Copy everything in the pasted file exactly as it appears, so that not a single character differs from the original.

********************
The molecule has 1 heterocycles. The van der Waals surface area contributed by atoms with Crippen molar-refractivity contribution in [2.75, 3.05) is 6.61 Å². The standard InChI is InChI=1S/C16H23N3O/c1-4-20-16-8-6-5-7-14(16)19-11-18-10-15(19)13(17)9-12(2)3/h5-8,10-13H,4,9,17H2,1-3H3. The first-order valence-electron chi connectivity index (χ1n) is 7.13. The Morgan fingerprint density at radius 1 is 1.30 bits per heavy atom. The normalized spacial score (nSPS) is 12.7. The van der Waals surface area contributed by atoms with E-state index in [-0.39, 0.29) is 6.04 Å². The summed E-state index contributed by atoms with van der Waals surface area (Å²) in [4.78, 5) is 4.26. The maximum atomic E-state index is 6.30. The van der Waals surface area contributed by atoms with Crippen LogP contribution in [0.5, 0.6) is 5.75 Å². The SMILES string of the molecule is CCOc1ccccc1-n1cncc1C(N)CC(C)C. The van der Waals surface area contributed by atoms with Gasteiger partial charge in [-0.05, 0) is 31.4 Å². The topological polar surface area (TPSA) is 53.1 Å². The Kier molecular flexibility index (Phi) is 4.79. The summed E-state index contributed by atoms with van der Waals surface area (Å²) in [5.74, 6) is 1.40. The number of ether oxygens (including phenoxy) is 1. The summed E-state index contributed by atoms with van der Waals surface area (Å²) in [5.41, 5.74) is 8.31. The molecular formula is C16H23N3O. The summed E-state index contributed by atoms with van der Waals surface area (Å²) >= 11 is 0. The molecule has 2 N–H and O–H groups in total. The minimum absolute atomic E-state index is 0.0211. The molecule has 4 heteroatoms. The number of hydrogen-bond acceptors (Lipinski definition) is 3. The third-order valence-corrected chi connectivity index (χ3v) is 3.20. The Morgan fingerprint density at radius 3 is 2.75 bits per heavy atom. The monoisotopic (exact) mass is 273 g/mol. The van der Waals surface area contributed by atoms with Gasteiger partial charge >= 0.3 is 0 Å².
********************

The molecule has 1 heterocycles. The van der Waals surface area contributed by atoms with Crippen molar-refractivity contribution in [2.75, 3.05) is 6.61 Å². The standard InChI is InChI=1S/C16H23N3O/c1-4-20-16-8-6-5-7-14(16)19-11-18-10-15(19)13(17)9-12(2)3/h5-8,10-13H,4,9,17H2,1-3H3. The first-order valence-electron chi connectivity index (χ1n) is 7.13. The Morgan fingerprint density at radius 1 is 1.30 bits per heavy atom. The normalized spacial score (nSPS) is 12.7. The van der Waals surface area contributed by atoms with E-state index in [-0.39, 0.29) is 6.04 Å². The summed E-state index contributed by atoms with van der Waals surface area (Å²) in [4.78, 5) is 4.26. The maximum atomic E-state index is 6.30. The van der Waals surface area contributed by atoms with Crippen LogP contribution in [0.5, 0.6) is 5.75 Å². The SMILES string of the molecule is CCOc1ccccc1-n1cncc1C(N)CC(C)C. The van der Waals surface area contributed by atoms with Gasteiger partial charge in [-0.05, 0) is 31.4 Å². The topological polar surface area (TPSA) is 53.1 Å². The Kier molecular flexibility index (Phi) is 4.79. The summed E-state index contributed by atoms with van der Waals surface area (Å²) in [5.74, 6) is 1.40. The number of ether oxygens (including phenoxy) is 1. The summed E-state index contributed by atoms with van der Waals surface area (Å²) in [5.41, 5.74) is 8.31. The molecular formula is C16H23N3O. The summed E-state index contributed by atoms with van der Waals surface area (Å²) >= 11 is 0. The molecule has 2 N–H and O–H groups in total. The minimum absolute atomic E-state index is 0.0211. The molecule has 4 heteroatoms. The number of hydrogen-bond acceptors (Lipinski definition) is 3. The third-order valence-corrected chi connectivity index (χ3v) is 3.20. The Morgan fingerprint density at radius 3 is 2.75 bits per heavy atom. The monoisotopic (exact) mass is 273 g/mol. The van der Waals surface area contributed by atoms with Gasteiger partial charge >= 0.3 is 0 Å².